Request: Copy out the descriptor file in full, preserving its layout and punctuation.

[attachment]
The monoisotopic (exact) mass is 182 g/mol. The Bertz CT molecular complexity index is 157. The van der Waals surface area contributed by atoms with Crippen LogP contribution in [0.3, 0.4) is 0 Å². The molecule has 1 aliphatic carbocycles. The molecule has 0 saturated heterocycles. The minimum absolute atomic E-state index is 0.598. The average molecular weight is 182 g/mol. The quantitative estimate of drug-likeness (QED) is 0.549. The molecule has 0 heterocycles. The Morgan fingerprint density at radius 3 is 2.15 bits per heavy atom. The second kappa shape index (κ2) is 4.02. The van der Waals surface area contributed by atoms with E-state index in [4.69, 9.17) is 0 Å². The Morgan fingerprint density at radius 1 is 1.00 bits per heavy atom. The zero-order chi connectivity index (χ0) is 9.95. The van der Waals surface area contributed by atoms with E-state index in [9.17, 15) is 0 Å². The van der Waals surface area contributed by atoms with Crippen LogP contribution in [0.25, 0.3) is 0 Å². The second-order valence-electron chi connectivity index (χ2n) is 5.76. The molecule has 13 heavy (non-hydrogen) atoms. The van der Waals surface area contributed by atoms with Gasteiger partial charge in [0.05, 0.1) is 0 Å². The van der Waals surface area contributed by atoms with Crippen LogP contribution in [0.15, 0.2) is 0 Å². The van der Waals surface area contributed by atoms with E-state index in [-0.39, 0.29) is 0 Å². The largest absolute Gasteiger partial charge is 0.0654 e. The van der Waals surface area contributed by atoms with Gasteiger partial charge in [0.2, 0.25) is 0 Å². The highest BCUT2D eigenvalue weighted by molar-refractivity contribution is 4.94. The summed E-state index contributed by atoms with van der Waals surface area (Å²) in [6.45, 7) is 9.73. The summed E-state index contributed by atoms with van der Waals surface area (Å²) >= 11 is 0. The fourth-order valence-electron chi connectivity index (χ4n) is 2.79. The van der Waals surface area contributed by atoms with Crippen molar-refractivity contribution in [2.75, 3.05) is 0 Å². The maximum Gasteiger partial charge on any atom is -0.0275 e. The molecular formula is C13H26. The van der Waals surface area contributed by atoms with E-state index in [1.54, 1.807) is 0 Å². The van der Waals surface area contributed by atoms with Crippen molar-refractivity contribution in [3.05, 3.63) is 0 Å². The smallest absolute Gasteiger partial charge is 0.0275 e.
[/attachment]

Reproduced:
The monoisotopic (exact) mass is 182 g/mol. The Bertz CT molecular complexity index is 157. The van der Waals surface area contributed by atoms with Crippen LogP contribution in [0.3, 0.4) is 0 Å². The molecule has 1 aliphatic carbocycles. The molecule has 0 saturated heterocycles. The minimum absolute atomic E-state index is 0.598. The average molecular weight is 182 g/mol. The quantitative estimate of drug-likeness (QED) is 0.549. The molecule has 0 heterocycles. The Morgan fingerprint density at radius 3 is 2.15 bits per heavy atom. The second kappa shape index (κ2) is 4.02. The van der Waals surface area contributed by atoms with E-state index in [4.69, 9.17) is 0 Å². The Morgan fingerprint density at radius 1 is 1.00 bits per heavy atom. The zero-order chi connectivity index (χ0) is 9.95. The van der Waals surface area contributed by atoms with E-state index in [9.17, 15) is 0 Å². The van der Waals surface area contributed by atoms with Crippen LogP contribution in [0.25, 0.3) is 0 Å². The second-order valence-electron chi connectivity index (χ2n) is 5.76. The molecule has 13 heavy (non-hydrogen) atoms. The van der Waals surface area contributed by atoms with Gasteiger partial charge in [0.05, 0.1) is 0 Å². The van der Waals surface area contributed by atoms with Crippen LogP contribution in [0.15, 0.2) is 0 Å². The van der Waals surface area contributed by atoms with E-state index in [-0.39, 0.29) is 0 Å². The largest absolute Gasteiger partial charge is 0.0654 e. The van der Waals surface area contributed by atoms with Gasteiger partial charge in [0.2, 0.25) is 0 Å². The highest BCUT2D eigenvalue weighted by molar-refractivity contribution is 4.94. The summed E-state index contributed by atoms with van der Waals surface area (Å²) in [6.45, 7) is 9.73. The summed E-state index contributed by atoms with van der Waals surface area (Å²) >= 11 is 0. The fourth-order valence-electron chi connectivity index (χ4n) is 2.79. The van der Waals surface area contributed by atoms with Crippen molar-refractivity contribution in [2.75, 3.05) is 0 Å². The maximum Gasteiger partial charge on any atom is -0.0275 e. The molecular formula is C13H26. The van der Waals surface area contributed by atoms with E-state index in [1.54, 1.807) is 0 Å². The van der Waals surface area contributed by atoms with Crippen molar-refractivity contribution in [3.05, 3.63) is 0 Å². The smallest absolute Gasteiger partial charge is 0.0275 e.